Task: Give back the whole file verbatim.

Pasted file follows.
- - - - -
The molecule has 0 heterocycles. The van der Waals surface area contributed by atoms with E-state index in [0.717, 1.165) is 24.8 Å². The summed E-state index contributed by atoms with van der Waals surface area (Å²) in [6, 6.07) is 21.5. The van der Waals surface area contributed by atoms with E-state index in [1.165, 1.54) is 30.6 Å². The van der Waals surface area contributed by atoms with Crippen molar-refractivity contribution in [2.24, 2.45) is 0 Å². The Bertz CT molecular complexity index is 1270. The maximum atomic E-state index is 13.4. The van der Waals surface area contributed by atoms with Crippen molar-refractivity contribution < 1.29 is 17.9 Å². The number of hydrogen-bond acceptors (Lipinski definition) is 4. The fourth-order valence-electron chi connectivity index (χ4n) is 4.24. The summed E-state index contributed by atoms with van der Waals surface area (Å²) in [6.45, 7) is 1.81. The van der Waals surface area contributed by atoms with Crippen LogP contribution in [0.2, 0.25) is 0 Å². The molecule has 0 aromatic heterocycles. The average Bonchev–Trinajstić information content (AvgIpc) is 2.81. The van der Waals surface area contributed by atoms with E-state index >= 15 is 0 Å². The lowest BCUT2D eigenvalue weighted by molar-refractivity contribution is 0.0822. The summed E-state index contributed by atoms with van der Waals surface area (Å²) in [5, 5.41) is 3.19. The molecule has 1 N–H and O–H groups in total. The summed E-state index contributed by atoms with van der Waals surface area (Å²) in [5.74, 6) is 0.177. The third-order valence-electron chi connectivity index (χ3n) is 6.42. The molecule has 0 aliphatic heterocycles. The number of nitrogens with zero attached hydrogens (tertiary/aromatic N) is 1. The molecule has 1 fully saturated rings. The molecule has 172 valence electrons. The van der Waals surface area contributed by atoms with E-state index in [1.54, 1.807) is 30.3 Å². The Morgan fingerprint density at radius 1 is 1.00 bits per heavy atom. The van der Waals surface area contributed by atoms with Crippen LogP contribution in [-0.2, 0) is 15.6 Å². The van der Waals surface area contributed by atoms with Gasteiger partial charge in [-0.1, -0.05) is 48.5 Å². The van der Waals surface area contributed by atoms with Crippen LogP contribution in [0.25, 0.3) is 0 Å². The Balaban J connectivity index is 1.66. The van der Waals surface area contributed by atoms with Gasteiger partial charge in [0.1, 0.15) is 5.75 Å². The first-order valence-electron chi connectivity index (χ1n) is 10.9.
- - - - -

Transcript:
The molecule has 0 heterocycles. The van der Waals surface area contributed by atoms with E-state index in [0.717, 1.165) is 24.8 Å². The summed E-state index contributed by atoms with van der Waals surface area (Å²) in [6, 6.07) is 21.5. The van der Waals surface area contributed by atoms with E-state index in [1.165, 1.54) is 30.6 Å². The van der Waals surface area contributed by atoms with Crippen molar-refractivity contribution in [2.24, 2.45) is 0 Å². The Bertz CT molecular complexity index is 1270. The maximum atomic E-state index is 13.4. The van der Waals surface area contributed by atoms with Crippen molar-refractivity contribution < 1.29 is 17.9 Å². The number of hydrogen-bond acceptors (Lipinski definition) is 4. The fourth-order valence-electron chi connectivity index (χ4n) is 4.24. The summed E-state index contributed by atoms with van der Waals surface area (Å²) in [6.45, 7) is 1.81. The van der Waals surface area contributed by atoms with Crippen LogP contribution in [0.2, 0.25) is 0 Å². The molecule has 0 aromatic heterocycles. The average Bonchev–Trinajstić information content (AvgIpc) is 2.81. The van der Waals surface area contributed by atoms with E-state index >= 15 is 0 Å². The lowest BCUT2D eigenvalue weighted by molar-refractivity contribution is 0.0822. The summed E-state index contributed by atoms with van der Waals surface area (Å²) in [5, 5.41) is 3.19. The molecule has 1 N–H and O–H groups in total. The summed E-state index contributed by atoms with van der Waals surface area (Å²) in [5.74, 6) is 0.177. The third-order valence-electron chi connectivity index (χ3n) is 6.42. The molecule has 0 aliphatic heterocycles. The number of nitrogens with zero attached hydrogens (tertiary/aromatic N) is 1. The molecule has 1 fully saturated rings. The molecule has 172 valence electrons. The van der Waals surface area contributed by atoms with E-state index in [1.54, 1.807) is 30.3 Å². The Morgan fingerprint density at radius 1 is 1.00 bits per heavy atom. The van der Waals surface area contributed by atoms with Crippen LogP contribution in [-0.2, 0) is 15.6 Å². The van der Waals surface area contributed by atoms with Gasteiger partial charge in [-0.1, -0.05) is 48.5 Å². The van der Waals surface area contributed by atoms with Crippen LogP contribution in [0.25, 0.3) is 0 Å². The Balaban J connectivity index is 1.66. The van der Waals surface area contributed by atoms with Gasteiger partial charge in [0.1, 0.15) is 5.75 Å². The first-order valence-electron chi connectivity index (χ1n) is 10.9.